LAK 2018 in Sydney

This post is on the exciting week of the Learning Analytics and Knowledge Conference LAK 2018, held in Sydney. LAK is a prestigious conference dedicated for sharing work in Learning Analytics across the globe. LAK coming down under was something we were looking forward to for quite some time. LAK is in fact the very first international conference I’ve ever attended (back in 2015), so it is always extra special 🙂

I started off with a Writing Analytics workshop, which we organized in Day 1 of LAK. We used a Jupyter notebook which runs Python code to demonstrate the application of text analysis for writing feedback and the pedagogic constructs behind designing such applications for learning analytics. Our aim was to bridge the gap between pedagogic contexts and the technical infrastructure (analytics) by crafting meaningful feedback for students on their writing, and to do so by developing writing analytics literacy. The participants were quite engaged in this hands on approach and we had good discussion on the implications of such Writing Analytics techniques.

The next day, I participated in the Doctoral Consortium, which is a whole day workshop where doctoral students present their work, discuss and receive feedback on their work from experts and other students. To know more about a Doctoral Consortium, read this. My doctoral consortium paper published in the companion proceedings is available here:

The new workshop for school practitioners was of interest to many educators working in K-12 learning analytics applications, and the Hackathon continues to be of wide interest. After the pre-conference events, the main conference officially started with the first keynote by Prof. David Williamson Shaffer on ‘The Importance of Meaning: Going Beyond Mixed Methods to Turn Big Data into Real Understanding’. David talked about how data is not scarce anymore, and to analyze such a sheer volume of data for learning, how we have to go beyond traditional quantitative and qualitative approaches. He gave examples of logical fallacies where statistics is likely to be misused while interpreting the concepts in learning, and introduced the notion of quantitative ethnography which can close the interpretive gap between the model and the data.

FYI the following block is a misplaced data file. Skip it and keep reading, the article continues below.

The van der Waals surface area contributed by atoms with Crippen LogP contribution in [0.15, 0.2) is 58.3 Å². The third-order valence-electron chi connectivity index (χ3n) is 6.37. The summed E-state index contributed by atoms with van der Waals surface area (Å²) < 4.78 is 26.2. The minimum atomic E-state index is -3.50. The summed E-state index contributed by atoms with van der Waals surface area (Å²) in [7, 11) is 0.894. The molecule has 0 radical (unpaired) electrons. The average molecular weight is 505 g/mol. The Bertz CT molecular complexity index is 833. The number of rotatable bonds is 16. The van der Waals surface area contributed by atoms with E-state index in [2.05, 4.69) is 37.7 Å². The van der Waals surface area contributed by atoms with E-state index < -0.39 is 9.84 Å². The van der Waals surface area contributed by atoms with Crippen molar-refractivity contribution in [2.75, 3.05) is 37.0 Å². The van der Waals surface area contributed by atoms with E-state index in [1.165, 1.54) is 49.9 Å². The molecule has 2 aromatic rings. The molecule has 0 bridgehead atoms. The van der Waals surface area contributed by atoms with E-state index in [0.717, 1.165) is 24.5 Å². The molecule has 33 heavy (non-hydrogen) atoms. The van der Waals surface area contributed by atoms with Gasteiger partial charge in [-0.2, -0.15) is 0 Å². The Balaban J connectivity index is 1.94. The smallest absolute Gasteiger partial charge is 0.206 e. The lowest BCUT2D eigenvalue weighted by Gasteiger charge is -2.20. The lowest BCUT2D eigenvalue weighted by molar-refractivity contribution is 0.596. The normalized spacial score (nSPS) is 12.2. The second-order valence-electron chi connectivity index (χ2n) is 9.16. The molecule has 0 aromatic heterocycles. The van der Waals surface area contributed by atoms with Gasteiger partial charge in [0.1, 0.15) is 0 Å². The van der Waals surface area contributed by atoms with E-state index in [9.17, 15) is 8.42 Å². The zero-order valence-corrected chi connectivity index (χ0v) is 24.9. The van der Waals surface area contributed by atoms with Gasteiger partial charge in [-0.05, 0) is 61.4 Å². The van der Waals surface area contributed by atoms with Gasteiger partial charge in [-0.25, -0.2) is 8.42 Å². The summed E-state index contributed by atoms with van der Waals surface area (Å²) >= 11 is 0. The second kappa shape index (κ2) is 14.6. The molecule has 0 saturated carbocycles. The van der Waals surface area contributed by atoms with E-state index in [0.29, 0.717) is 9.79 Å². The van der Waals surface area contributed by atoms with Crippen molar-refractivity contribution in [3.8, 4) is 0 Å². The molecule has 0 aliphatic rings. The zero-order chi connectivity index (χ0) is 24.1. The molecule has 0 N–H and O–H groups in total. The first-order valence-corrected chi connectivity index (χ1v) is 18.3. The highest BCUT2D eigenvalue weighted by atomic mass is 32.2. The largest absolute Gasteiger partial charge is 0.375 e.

If you want to hear the full talk, all the keynotes are available along with the slides here: https://latte-analytics.sydney.edu.au/keynotes/ 

In general, there was great interest in the development of theories around designing dashboards, discussing how to and how not to develop dashboards for students.

Aligning learning analytics with learning design was increasingly emphasized. The demo paper which I presented that day exemplifying this in a Writing Analytics context is here (bonus pic with the supervisors):

The second day of the main conference (aptly on International women’s day) started with Prof. Christina Conati’s keynote on user adaptive visualizations, where she talked about adaptive interactions.

She showed how visualizations can be personalized for users by building user models based on eye tracking features.

Visualization in general was another key topic which gathered growing interest in the LAK community, along with other topics like Discourse analysis and Writing Analytics, many of them moving towards more near real-time applications.

I attended the SOLAR executive meeting for the first time to see what’s happening around SOLAR. It felt great to be part of a very welcoming community of researchers and practitioners. That’s where they announced this:

We also celebrated Women’s day:

It was quite an eventful day ending with the conference banquet in a Sydney harbour cruise.

The final keynote on the last day touched upon a number of criticisms around learning analytics and how we can progress the field further taking into account the key aims of learning analytics.

Multi modal learning analytics, MOOCS, Ethics and Policies, Theories, Self-regulated learning and Co-designing with stakeholders are other areas which continued to be discussed throughout the conference.

And then to wrap it up, happy hour!

To read all the interesting papers from LAK, follow this link.

For more tweets from the awesome LAK community, check #LAK18, #LAK2018, @lak2018syd

 

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